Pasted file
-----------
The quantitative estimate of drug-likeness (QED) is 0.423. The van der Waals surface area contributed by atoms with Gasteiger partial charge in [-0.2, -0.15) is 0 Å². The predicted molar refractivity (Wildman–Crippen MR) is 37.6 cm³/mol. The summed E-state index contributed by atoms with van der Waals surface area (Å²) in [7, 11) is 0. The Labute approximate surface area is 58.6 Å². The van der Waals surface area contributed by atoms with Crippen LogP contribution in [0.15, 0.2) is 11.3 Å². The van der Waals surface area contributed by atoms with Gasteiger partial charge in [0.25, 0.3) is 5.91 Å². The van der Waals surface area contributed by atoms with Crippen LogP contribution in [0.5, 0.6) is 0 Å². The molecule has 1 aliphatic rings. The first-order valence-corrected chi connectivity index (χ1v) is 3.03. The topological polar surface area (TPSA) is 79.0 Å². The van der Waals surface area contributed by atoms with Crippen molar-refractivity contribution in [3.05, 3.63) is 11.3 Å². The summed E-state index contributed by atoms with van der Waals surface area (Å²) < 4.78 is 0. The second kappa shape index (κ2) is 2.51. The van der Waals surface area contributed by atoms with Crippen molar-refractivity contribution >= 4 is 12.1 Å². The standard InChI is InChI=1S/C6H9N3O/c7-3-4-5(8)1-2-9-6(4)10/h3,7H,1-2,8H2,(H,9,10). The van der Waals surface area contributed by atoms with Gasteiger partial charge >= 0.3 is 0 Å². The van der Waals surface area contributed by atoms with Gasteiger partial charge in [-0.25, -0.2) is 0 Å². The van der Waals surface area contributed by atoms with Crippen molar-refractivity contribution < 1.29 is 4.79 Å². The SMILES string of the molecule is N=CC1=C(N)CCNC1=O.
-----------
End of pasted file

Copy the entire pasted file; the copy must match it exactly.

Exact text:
The quantitative estimate of drug-likeness (QED) is 0.423. The van der Waals surface area contributed by atoms with Gasteiger partial charge in [-0.2, -0.15) is 0 Å². The predicted molar refractivity (Wildman–Crippen MR) is 37.6 cm³/mol. The summed E-state index contributed by atoms with van der Waals surface area (Å²) in [7, 11) is 0. The Labute approximate surface area is 58.6 Å². The van der Waals surface area contributed by atoms with Crippen LogP contribution in [0.15, 0.2) is 11.3 Å². The van der Waals surface area contributed by atoms with Gasteiger partial charge in [0.25, 0.3) is 5.91 Å². The van der Waals surface area contributed by atoms with Crippen LogP contribution in [0.5, 0.6) is 0 Å². The molecule has 1 aliphatic rings. The first-order valence-corrected chi connectivity index (χ1v) is 3.03. The topological polar surface area (TPSA) is 79.0 Å². The van der Waals surface area contributed by atoms with Crippen molar-refractivity contribution in [3.05, 3.63) is 11.3 Å². The summed E-state index contributed by atoms with van der Waals surface area (Å²) < 4.78 is 0. The second kappa shape index (κ2) is 2.51. The van der Waals surface area contributed by atoms with Crippen molar-refractivity contribution >= 4 is 12.1 Å². The standard InChI is InChI=1S/C6H9N3O/c7-3-4-5(8)1-2-9-6(4)10/h3,7H,1-2,8H2,(H,9,10). The van der Waals surface area contributed by atoms with Gasteiger partial charge >= 0.3 is 0 Å². The van der Waals surface area contributed by atoms with Gasteiger partial charge in [-0.25, -0.2) is 0 Å². The van der Waals surface area contributed by atoms with Crippen molar-refractivity contribution < 1.29 is 4.79 Å². The SMILES string of the molecule is N=CC1=C(N)CCNC1=O.